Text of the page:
Google admits it lets hundreds of other companies access your Gmail inbox

Donna Miller
September 21, 2018

In some cases human employees have manually read thousands of emails in order to help train AI systems which perform the same task.

In a letter to United States senators Susan Molinari, Google's vice president for public policy in the Americas admitted that it lets app developers access the inboxes of millions of users - even though Google itself stopped looking in 2017.

This is different than scanning Gmail for data to be used for ad targeting, a practice that Google put a halt to past year.

Google has given details about its policies for third-party Gmail add-ons but stopped short of fully addressing questions from United States senators about developers who break its email-scanning rules. The information that these app developers seek is the name of products you buy, which friends and co-workers you communicate with the most, and the name of places where you travel. It furthermore claims that the collection policies of the app makers must be completely transparent and the software must first ask the user for permission to collect the data. She added that those developers are also allowed to share the data they have access to as long as they're open about doing so. "[Privacy policies must be] easily accessible to users to review before deciding whether to grant access".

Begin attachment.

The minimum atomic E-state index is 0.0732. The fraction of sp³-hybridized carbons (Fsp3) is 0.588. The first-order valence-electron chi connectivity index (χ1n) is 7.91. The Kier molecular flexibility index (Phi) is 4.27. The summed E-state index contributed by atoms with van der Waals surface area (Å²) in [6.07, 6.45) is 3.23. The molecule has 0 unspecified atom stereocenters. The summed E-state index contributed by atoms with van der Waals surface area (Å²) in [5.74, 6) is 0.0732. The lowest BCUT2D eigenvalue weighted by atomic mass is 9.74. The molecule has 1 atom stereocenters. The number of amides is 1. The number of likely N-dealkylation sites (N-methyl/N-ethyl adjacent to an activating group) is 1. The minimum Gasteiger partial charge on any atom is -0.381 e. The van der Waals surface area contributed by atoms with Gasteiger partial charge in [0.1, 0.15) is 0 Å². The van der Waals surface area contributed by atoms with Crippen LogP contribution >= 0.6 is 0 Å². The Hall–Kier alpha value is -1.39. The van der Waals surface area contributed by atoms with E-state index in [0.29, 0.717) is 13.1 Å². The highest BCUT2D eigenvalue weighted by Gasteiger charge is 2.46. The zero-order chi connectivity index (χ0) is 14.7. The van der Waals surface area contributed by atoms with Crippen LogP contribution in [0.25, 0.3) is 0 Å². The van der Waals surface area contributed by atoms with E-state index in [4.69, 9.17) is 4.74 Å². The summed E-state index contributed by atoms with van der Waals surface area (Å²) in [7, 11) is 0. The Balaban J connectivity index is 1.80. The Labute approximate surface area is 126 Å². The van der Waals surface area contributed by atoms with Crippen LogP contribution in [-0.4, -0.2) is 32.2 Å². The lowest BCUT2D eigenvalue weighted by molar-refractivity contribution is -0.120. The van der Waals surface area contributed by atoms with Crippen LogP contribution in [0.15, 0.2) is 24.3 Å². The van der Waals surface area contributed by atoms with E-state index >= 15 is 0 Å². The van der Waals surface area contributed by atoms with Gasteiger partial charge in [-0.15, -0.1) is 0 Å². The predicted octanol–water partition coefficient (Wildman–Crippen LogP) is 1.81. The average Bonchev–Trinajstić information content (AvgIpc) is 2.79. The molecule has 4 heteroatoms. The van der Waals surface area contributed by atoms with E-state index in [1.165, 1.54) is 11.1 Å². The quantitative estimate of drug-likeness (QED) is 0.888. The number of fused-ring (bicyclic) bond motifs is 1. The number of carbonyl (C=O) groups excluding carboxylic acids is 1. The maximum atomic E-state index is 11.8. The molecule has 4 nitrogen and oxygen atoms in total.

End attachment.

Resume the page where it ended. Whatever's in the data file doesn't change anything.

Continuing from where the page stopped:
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In the piece, he cited a Cavaliers' game last November in which he was forced to leave the court because he was in the midst of having a panic attack.

Gmail, used by 1.4 billion people, is not the only Google service drawing lawmaker questions about oversight.

The search giant's missive provides a preview into its posture going into next weeks hearing.

It will be interesting to see how Page and Pichai hold up under a thorough lambasting by Congress.

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